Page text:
Four shows are opening on Broadway in March. Two of them are transfers from Off-Broadway that thrilled audiences in very different ways: “Be More Chill” and “What The Constitution Means To Me.” The other two bring to Broadway some beloved tunes — a revival of Cole Porter’s “Kiss Me Kate” and “Ain’t Too Proud: The Life and Times of the Temptations”
But as savvy New York theatergoers know, Broadway ain’t the half of it: For every “Ain’t Too Proud” on Broadway, there’s an “Ain’t No Mo'” Off-Broadway. Among the shows opening Off-Broadway in March:
Daveed Diggs in “White Noise,” a new play by Suzan-Lori Parks (Top Dog/Underdog); Isabelle Huppert in The Mother, a new play by Florian Zeller (The Father); Alan Cumming in “Daddy,” a new play by Jeremy O. Harris (Slave Play.)
Below is a selective list of Broadway, Off-Broadway, Off-Off Broadway and festival offerings in March, 2019, organized chronologically by opening date, with each title linked to a relevant website.
Color key of theaters: Broadway: Red. Off Broadway: Black, Blue, or Purple. Off Off Broadway: Green. Theater festival: Orange. Puppetry: Brown. Immersive: Magenta.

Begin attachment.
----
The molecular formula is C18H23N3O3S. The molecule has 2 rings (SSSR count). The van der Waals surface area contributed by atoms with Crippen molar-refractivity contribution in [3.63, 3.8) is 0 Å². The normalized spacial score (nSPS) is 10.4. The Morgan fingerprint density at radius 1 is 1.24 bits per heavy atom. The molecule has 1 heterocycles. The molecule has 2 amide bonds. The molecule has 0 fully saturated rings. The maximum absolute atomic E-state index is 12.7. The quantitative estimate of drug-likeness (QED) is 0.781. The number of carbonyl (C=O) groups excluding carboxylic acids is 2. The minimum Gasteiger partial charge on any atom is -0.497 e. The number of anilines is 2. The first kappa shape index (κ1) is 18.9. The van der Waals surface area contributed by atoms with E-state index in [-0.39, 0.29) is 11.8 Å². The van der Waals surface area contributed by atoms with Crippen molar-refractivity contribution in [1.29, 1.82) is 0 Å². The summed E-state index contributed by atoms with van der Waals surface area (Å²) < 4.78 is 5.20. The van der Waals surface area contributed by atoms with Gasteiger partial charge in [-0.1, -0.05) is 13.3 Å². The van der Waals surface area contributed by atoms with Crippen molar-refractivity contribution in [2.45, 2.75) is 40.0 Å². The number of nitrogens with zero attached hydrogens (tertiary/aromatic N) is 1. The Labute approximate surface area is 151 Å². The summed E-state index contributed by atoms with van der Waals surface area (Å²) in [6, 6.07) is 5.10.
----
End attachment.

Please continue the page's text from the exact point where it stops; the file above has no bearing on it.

Ajijaak on Turtle Island (New Victory)
A “family-friendly First Nations spectacle.” Separated from her family in a Tar Sands fire, the crane Ajijaak makes her first migration from Canada to the Gulf Coast alone, discovering the strength of her song along the way.
Chained: A Victorian Nightmare: (FOST at Starrett-Leigh Building )
An immersive theater VR adaptation of Charles Dickens’s A Christmas Carol. Tickets sold only as an add-on to the FOST (Future of Storytelling) Story Arcade, which is described as a “pop-up, showcasing a… sampling of immersive, experiential, and multi-sensory exhibits.”
THE B-SIDE: Negro Folklore from Texas State Prisons (St. Ann’s Warehouse)
The Wooster Group brings the 1965 LP to life, channeling the voices of the men performing work songs, blues, spirituals, preaching and toasts on the record via an in-ear receiver, and providing context via the book Wake Up Dead Man: Hard Labor and Southern Blues.
Daddy (Vineyard at Signature)